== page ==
Black Swan is not a subtle film. This is both its triumph and its downfall. It is an intense character study very similar to director Darren Aronofsky’s previous effort, The Wrestler. In fact, I believe they actually started life (very early on) as one movie, which isn’t surprising as they are both studies of people who push their bodies to the limit.
If the symbolism wasn’t too prevalent to ignore, you could see this film purely about the struggle with beauty at the cost of pain. Ballet is a beautiful art, and the dancers are pushed to the extreme in order to get to the top. We see the dancers pulled, pushed, cracked, and felled. We hear the sounds they make just from getting up in the morning. We see what they don’t eat, to try to keep their weight down. We see how they struggle even with just their shoes, making them so pointe work is even a tiny bit more bearable. Their careers go pretty quickly, because the body can only endure so much. For Natalie Portman’s character, Nina, her mind is also being pushed to the limit.
Black Swan is also the portrait of a mental breakdown. The entire film is shown through the mind of Nina. She is compelled to scratch and pick at herself to the point of bleeding, the same way her mother (a former dancer who never made it to stardom) picks and scratches at her technique and life. The apartment they share feels like a cell, where every stimulus in the environment is controlled by her mother. Her mother keeps her in a childlike state of dependence, and the bedroom reflects it.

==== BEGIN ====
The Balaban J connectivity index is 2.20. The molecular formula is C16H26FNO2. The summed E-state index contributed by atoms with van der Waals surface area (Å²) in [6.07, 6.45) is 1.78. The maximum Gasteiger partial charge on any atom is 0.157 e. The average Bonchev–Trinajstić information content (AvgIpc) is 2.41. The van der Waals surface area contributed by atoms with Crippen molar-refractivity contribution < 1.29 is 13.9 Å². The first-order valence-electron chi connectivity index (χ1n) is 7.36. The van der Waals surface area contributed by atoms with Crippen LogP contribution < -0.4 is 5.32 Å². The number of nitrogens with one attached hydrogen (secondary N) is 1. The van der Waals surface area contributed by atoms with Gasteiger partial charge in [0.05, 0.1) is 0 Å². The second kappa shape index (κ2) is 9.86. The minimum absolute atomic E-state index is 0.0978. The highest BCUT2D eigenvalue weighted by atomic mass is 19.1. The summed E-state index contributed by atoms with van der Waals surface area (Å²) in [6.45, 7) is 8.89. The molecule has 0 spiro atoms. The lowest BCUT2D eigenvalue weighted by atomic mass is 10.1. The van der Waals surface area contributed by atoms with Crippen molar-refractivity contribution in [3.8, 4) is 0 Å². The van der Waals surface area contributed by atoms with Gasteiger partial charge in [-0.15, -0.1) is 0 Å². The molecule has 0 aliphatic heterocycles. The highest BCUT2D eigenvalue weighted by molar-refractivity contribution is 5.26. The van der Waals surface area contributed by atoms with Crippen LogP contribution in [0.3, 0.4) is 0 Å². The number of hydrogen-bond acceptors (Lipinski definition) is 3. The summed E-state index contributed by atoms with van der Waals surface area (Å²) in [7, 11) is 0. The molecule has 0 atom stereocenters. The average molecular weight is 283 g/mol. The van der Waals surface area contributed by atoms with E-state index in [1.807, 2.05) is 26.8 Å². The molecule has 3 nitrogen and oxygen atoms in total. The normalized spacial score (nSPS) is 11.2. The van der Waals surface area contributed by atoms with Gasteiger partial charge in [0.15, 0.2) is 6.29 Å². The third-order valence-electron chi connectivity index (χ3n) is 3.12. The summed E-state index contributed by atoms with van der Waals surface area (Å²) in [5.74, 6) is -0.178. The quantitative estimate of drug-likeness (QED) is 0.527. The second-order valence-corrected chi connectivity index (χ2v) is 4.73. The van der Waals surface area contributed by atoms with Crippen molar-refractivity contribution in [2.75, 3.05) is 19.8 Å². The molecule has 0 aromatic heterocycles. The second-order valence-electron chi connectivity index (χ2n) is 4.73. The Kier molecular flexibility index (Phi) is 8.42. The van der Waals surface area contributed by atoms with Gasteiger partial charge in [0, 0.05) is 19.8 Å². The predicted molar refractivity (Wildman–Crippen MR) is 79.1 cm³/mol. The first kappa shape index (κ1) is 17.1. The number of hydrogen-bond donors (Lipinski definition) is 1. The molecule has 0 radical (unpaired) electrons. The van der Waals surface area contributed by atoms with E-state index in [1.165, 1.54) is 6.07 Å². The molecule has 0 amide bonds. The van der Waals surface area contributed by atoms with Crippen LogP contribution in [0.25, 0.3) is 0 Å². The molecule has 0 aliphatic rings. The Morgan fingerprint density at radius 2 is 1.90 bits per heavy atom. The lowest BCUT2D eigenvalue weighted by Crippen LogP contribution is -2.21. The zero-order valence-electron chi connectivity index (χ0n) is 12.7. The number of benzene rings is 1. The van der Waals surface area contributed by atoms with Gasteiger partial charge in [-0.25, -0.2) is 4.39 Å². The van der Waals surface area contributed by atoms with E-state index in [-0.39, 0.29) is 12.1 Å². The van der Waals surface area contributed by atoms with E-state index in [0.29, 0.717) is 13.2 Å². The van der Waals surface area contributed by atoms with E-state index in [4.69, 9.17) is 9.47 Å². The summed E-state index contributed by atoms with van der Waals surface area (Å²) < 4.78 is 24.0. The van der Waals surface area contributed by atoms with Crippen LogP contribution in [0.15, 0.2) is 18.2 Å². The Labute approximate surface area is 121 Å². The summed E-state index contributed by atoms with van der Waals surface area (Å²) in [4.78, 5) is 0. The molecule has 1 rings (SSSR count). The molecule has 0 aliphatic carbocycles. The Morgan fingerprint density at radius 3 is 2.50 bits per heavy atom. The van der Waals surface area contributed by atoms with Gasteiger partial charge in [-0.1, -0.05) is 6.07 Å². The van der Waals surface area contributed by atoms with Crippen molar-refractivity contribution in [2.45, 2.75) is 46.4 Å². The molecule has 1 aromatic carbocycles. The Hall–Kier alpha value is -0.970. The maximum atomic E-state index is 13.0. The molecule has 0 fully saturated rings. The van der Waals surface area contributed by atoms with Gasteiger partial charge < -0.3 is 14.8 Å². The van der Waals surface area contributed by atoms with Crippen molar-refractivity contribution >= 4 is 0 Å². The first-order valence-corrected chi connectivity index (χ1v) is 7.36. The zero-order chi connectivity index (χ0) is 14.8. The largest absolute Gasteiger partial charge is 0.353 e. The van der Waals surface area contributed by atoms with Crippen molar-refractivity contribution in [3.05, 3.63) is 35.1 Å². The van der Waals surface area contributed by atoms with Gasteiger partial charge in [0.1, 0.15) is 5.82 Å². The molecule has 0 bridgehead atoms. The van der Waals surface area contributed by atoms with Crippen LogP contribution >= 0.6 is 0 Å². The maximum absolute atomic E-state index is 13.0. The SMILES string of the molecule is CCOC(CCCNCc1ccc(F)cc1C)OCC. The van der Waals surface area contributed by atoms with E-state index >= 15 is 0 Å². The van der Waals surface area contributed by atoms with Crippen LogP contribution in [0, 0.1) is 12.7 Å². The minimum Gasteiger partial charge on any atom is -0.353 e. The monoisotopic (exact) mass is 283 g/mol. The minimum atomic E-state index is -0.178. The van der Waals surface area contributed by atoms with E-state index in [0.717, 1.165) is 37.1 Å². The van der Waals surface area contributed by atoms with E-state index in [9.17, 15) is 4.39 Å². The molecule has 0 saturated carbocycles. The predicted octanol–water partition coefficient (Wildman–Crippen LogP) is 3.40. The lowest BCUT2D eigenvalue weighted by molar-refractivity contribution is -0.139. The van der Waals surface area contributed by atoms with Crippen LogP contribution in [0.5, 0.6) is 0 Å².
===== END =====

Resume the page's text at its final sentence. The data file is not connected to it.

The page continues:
The beginning of the new ballet season brings a new version of Tchaikovsky’s Swan Lake, and the challenge for Nina of getting cast as the Swan Queen and the mirror role of the evil twin character, the Black Swan. Thomas, the director, has no doubt that Nina can fully perform the technical work for both parts, but the Black Swan requires a more emotional and lose performance, which Nina struggles with. Thomas tries to force himself onto her, but her violent rebuke of him shows that she has the emotion required for the Black Swan part as well.
The film also uses the structure of the ballet itself, paralleling Nina’s struggle within herself with the struggle of the Swan Queen in the ballet. In the story, the Swan Queen requires the love of a prince to break the spell. However, the prince is seduced by an evil twin or lookalike, and the Queen kills herself out of despair. Nina’s dark side begins seducing herself, and she begins to lose more and more control over it. Her hallucinations begin to intensify and Nina starts to lose a grip on reality. The parallels are so strong and so well done that it makes the end of the movie literally, “Perfect.”
I was completely absorbed in every frame of this movie, and it’s definitely one of the best movies of the year. I really enjoy good use of parallel structures in fiction, and this delivers on that count. However, this is also a slight drawback for the film. As I said, it’s not a subtle venture, and the film really hits you over the head with some of the symbolism. Nina’s bedroom, she always dresses in white, her strict discipline, while her wild-child rival, Lily, dresses in black, they’re are mirrors in every scene, etc. She even has a dream with the prologue of the ballet! It sometimes feels a little much, but I imagine this will be a great intro to film class because there is so much subtext bubbling over onto the surface.
Overall, Black Swan definitely earns it’s reputation as a Best of the Year contender, and Natalie Portman truly gives an Oscar-worthy performance.